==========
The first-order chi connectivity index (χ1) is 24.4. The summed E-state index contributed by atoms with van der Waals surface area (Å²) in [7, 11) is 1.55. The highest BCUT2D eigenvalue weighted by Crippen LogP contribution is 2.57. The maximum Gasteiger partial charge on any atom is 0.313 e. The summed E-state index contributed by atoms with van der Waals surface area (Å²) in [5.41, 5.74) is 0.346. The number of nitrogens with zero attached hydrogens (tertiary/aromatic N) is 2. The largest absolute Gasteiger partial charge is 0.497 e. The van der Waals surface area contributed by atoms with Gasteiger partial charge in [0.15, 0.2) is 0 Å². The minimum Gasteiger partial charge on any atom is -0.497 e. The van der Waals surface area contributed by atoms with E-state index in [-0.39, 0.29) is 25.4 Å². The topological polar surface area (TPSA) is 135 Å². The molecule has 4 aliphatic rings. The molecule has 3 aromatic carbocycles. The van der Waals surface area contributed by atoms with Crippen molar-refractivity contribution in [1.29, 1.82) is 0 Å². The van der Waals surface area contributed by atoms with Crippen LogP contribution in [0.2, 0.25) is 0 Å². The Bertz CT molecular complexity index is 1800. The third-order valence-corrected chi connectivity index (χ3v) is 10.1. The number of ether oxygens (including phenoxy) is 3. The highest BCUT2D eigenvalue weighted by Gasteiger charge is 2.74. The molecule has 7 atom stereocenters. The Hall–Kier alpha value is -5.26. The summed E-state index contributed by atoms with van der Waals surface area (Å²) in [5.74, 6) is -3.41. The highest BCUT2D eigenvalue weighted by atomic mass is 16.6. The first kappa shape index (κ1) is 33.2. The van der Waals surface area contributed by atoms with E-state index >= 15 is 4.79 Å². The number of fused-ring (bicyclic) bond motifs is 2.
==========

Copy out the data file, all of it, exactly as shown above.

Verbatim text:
The first-order chi connectivity index (χ1) is 24.4. The summed E-state index contributed by atoms with van der Waals surface area (Å²) in [7, 11) is 1.55. The highest BCUT2D eigenvalue weighted by Crippen LogP contribution is 2.57. The maximum Gasteiger partial charge on any atom is 0.313 e. The summed E-state index contributed by atoms with van der Waals surface area (Å²) in [5.41, 5.74) is 0.346. The number of nitrogens with zero attached hydrogens (tertiary/aromatic N) is 2. The largest absolute Gasteiger partial charge is 0.497 e. The van der Waals surface area contributed by atoms with Gasteiger partial charge in [0.15, 0.2) is 0 Å². The minimum Gasteiger partial charge on any atom is -0.497 e. The van der Waals surface area contributed by atoms with E-state index in [-0.39, 0.29) is 25.4 Å². The topological polar surface area (TPSA) is 135 Å². The molecule has 4 aliphatic rings. The molecule has 3 aromatic carbocycles. The van der Waals surface area contributed by atoms with Crippen molar-refractivity contribution in [1.29, 1.82) is 0 Å². The van der Waals surface area contributed by atoms with Crippen LogP contribution in [0.2, 0.25) is 0 Å². The Bertz CT molecular complexity index is 1800. The third-order valence-corrected chi connectivity index (χ3v) is 10.1. The number of ether oxygens (including phenoxy) is 3. The highest BCUT2D eigenvalue weighted by Gasteiger charge is 2.74. The molecule has 7 atom stereocenters. The Hall–Kier alpha value is -5.26. The summed E-state index contributed by atoms with van der Waals surface area (Å²) in [5.74, 6) is -3.41. The highest BCUT2D eigenvalue weighted by atomic mass is 16.6. The first kappa shape index (κ1) is 33.2. The van der Waals surface area contributed by atoms with E-state index >= 15 is 4.79 Å². The number of fused-ring (bicyclic) bond motifs is 2.